Now More Than Ever 142

I have been a political activist my entire life, though not always necessarily in the party sense. I have been deeply interested in every Westminster election since 1974, campaigned hard in many of them and indeed stood for parliament myself twice, markedly unsuccessfully. But I do not think I have ever been so emotionally invested in any election so much as this one. I really care about this.

Why is that? It is not connected with Scottish Independence, because I am entirely confident we shall get that shortly, whatever happens on Thursday. No, it is more that I care deeply about what is happening in England and Wales. I was born there, and am after all half English.

But England is no longer the country I grew up in. It has become nasty and intolerant, turning its back on the world, of which the deeply harmful decision to leave the EU is but a symptom. Racism has become commonplace. It should not be forgotten that Enoch Powell was marginalised politically for his views on immigration, but he would be comfortably within the Tory mainstream today.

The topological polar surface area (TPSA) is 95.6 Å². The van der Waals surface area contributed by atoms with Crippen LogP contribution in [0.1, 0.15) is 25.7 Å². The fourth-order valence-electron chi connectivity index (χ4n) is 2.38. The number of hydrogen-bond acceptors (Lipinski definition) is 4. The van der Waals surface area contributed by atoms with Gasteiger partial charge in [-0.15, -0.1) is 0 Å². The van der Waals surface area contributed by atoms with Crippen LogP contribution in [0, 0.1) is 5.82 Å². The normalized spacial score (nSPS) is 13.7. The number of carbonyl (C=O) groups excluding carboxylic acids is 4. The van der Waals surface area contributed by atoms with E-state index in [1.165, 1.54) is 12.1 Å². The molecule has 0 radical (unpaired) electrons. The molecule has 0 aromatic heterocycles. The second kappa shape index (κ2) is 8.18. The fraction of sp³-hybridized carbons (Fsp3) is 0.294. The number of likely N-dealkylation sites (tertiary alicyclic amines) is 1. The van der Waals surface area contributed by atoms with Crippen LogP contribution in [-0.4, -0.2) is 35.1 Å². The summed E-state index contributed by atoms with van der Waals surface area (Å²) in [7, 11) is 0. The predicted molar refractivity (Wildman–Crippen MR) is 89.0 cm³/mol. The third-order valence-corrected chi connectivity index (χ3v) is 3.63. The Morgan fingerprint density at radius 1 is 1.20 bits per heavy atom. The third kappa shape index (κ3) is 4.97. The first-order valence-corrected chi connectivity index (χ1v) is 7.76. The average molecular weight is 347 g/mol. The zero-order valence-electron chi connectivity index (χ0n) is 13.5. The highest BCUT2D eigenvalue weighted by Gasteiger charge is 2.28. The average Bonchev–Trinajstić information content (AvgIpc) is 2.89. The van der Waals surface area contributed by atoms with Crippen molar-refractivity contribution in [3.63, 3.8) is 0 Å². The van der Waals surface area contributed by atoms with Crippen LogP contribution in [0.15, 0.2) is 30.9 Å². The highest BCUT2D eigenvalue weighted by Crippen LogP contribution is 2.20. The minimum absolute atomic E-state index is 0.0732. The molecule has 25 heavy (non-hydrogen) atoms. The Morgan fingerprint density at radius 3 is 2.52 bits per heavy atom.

Britain has turned its back on the United Nations. Ministers claim openly that consent of the Security Council for military intervention is no longer needed, because Russia can veto – ignoring the scores of vetoes exercised by the UK and US, especially on behalf of Israel. The judgement of the UN Working Group on Arbitrary Detention is simply brushed aside as Britain did not like it, when historically we have pressed other countries to follow the rulings in hundreds of cases. It has also become a major aim of government to leave the jurisdiction of the excellent European Court of Justice, which Britain led the way in founding. Britain is effectively repudiating the very concept of international law.

Added to this extreme xenophobia and loss of identification with the whole world of mankind who are not “us”, we have the abandonment of empathy and social solidarity at home. Government spending plans will reduce state spending over the next three years to below 35% of GNP. Which would be the lowest in the EU, except we will no longer be in the EU. Yet as our NHS shivers as it is starved of cash, as schools tout for funds from parents, as the disabled and dying are denied benefits unless they haul themselves into work, the country still spends £220 billion on Trident missiles to stoke a collective militarist ego.